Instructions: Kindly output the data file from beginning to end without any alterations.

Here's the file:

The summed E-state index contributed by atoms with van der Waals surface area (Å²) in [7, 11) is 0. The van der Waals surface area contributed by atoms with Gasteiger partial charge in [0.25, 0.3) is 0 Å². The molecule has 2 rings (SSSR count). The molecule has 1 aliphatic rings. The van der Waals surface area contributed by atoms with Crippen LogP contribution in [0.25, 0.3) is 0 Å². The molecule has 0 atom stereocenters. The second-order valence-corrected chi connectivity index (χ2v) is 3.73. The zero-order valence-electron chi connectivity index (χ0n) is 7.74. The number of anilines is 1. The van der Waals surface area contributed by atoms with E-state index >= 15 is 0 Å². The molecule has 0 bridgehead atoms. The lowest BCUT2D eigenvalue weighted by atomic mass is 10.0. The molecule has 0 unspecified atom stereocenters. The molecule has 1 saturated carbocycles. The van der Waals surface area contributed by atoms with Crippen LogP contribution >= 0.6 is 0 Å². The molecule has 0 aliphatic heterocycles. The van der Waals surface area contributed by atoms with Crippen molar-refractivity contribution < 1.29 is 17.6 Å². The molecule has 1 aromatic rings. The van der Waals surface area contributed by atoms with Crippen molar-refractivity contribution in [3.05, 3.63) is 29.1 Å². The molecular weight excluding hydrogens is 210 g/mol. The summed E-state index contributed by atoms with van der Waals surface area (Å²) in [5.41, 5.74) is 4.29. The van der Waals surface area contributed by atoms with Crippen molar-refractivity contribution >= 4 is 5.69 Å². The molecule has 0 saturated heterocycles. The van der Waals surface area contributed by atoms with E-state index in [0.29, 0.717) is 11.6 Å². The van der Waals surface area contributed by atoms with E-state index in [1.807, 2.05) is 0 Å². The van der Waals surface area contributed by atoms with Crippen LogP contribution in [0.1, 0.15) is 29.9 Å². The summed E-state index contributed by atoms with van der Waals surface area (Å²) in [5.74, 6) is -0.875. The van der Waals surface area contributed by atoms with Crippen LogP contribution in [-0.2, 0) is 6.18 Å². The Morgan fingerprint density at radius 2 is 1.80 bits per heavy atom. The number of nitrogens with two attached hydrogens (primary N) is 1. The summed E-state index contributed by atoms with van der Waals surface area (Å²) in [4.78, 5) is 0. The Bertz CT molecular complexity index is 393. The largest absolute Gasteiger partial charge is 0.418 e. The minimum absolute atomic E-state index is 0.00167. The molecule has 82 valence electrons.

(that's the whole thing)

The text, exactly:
The summed E-state index contributed by atoms with van der Waals surface area (Å²) in [7, 11) is 0. The van der Waals surface area contributed by atoms with Gasteiger partial charge in [0.25, 0.3) is 0 Å². The molecule has 2 rings (SSSR count). The molecule has 1 aliphatic rings. The van der Waals surface area contributed by atoms with Crippen LogP contribution in [0.25, 0.3) is 0 Å². The molecule has 0 atom stereocenters. The second-order valence-corrected chi connectivity index (χ2v) is 3.73. The zero-order valence-electron chi connectivity index (χ0n) is 7.74. The number of anilines is 1. The van der Waals surface area contributed by atoms with E-state index >= 15 is 0 Å². The molecule has 0 bridgehead atoms. The lowest BCUT2D eigenvalue weighted by atomic mass is 10.0. The molecule has 0 unspecified atom stereocenters. The molecule has 1 saturated carbocycles. The van der Waals surface area contributed by atoms with Crippen LogP contribution >= 0.6 is 0 Å². The molecule has 0 aliphatic heterocycles. The van der Waals surface area contributed by atoms with Crippen molar-refractivity contribution < 1.29 is 17.6 Å². The molecule has 1 aromatic rings. The van der Waals surface area contributed by atoms with Crippen molar-refractivity contribution in [3.05, 3.63) is 29.1 Å². The molecular weight excluding hydrogens is 210 g/mol. The summed E-state index contributed by atoms with van der Waals surface area (Å²) in [5.41, 5.74) is 4.29. The van der Waals surface area contributed by atoms with Crippen molar-refractivity contribution >= 4 is 5.69 Å². The molecule has 0 saturated heterocycles. The van der Waals surface area contributed by atoms with E-state index in [0.29, 0.717) is 11.6 Å². The van der Waals surface area contributed by atoms with E-state index in [1.807, 2.05) is 0 Å². The van der Waals surface area contributed by atoms with Crippen LogP contribution in [0.1, 0.15) is 29.9 Å². The summed E-state index contributed by atoms with van der Waals surface area (Å²) in [5.74, 6) is -0.875. The van der Waals surface area contributed by atoms with Crippen LogP contribution in [-0.2, 0) is 6.18 Å². The Morgan fingerprint density at radius 2 is 1.80 bits per heavy atom. The number of nitrogens with two attached hydrogens (primary N) is 1. The summed E-state index contributed by atoms with van der Waals surface area (Å²) in [4.78, 5) is 0. The Bertz CT molecular complexity index is 393. The largest absolute Gasteiger partial charge is 0.418 e. The minimum absolute atomic E-state index is 0.00167. The molecule has 82 valence electrons.